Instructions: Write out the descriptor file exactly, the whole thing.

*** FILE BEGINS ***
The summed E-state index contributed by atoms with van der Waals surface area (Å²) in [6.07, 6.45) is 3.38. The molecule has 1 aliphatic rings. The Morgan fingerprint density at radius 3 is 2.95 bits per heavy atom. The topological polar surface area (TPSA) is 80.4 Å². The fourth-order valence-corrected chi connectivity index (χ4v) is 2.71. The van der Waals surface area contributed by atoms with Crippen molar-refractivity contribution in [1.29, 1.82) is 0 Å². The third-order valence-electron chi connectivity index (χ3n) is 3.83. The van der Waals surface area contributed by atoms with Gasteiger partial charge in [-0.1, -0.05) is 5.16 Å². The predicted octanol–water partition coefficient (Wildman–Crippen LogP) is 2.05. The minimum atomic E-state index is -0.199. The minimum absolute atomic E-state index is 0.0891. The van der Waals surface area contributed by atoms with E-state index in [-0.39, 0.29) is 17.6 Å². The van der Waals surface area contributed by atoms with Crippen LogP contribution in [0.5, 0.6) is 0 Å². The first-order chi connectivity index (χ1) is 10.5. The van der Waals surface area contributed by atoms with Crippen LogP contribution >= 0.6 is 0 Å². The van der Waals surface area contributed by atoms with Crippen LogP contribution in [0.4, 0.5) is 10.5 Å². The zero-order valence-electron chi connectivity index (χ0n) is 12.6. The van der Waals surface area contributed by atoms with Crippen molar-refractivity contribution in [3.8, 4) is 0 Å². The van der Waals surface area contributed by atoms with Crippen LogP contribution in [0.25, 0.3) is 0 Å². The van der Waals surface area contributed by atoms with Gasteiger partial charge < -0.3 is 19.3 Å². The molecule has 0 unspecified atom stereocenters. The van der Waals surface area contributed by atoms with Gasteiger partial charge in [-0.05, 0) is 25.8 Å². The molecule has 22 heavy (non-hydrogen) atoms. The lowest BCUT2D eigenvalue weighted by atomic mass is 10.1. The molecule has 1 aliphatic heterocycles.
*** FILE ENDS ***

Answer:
The summed E-state index contributed by atoms with van der Waals surface area (Å²) in [6.07, 6.45) is 3.38. The molecule has 1 aliphatic rings. The Morgan fingerprint density at radius 3 is 2.95 bits per heavy atom. The topological polar surface area (TPSA) is 80.4 Å². The fourth-order valence-corrected chi connectivity index (χ4v) is 2.71. The van der Waals surface area contributed by atoms with Crippen molar-refractivity contribution in [1.29, 1.82) is 0 Å². The third-order valence-electron chi connectivity index (χ3n) is 3.83. The van der Waals surface area contributed by atoms with Gasteiger partial charge in [-0.1, -0.05) is 5.16 Å². The predicted octanol–water partition coefficient (Wildman–Crippen LogP) is 2.05. The minimum atomic E-state index is -0.199. The minimum absolute atomic E-state index is 0.0891. The van der Waals surface area contributed by atoms with E-state index in [-0.39, 0.29) is 17.6 Å². The van der Waals surface area contributed by atoms with Crippen LogP contribution in [0.5, 0.6) is 0 Å². The first-order chi connectivity index (χ1) is 10.5. The van der Waals surface area contributed by atoms with Crippen LogP contribution >= 0.6 is 0 Å². The van der Waals surface area contributed by atoms with Crippen LogP contribution in [0.4, 0.5) is 10.5 Å². The zero-order valence-electron chi connectivity index (χ0n) is 12.6. The van der Waals surface area contributed by atoms with Crippen molar-refractivity contribution in [3.8, 4) is 0 Å². The van der Waals surface area contributed by atoms with Crippen LogP contribution in [0.25, 0.3) is 0 Å². The van der Waals surface area contributed by atoms with Gasteiger partial charge < -0.3 is 19.3 Å². The molecule has 0 unspecified atom stereocenters. The van der Waals surface area contributed by atoms with Gasteiger partial charge in [-0.05, 0) is 25.8 Å². The molecule has 22 heavy (non-hydrogen) atoms. The lowest BCUT2D eigenvalue weighted by atomic mass is 10.1. The molecule has 1 aliphatic heterocycles.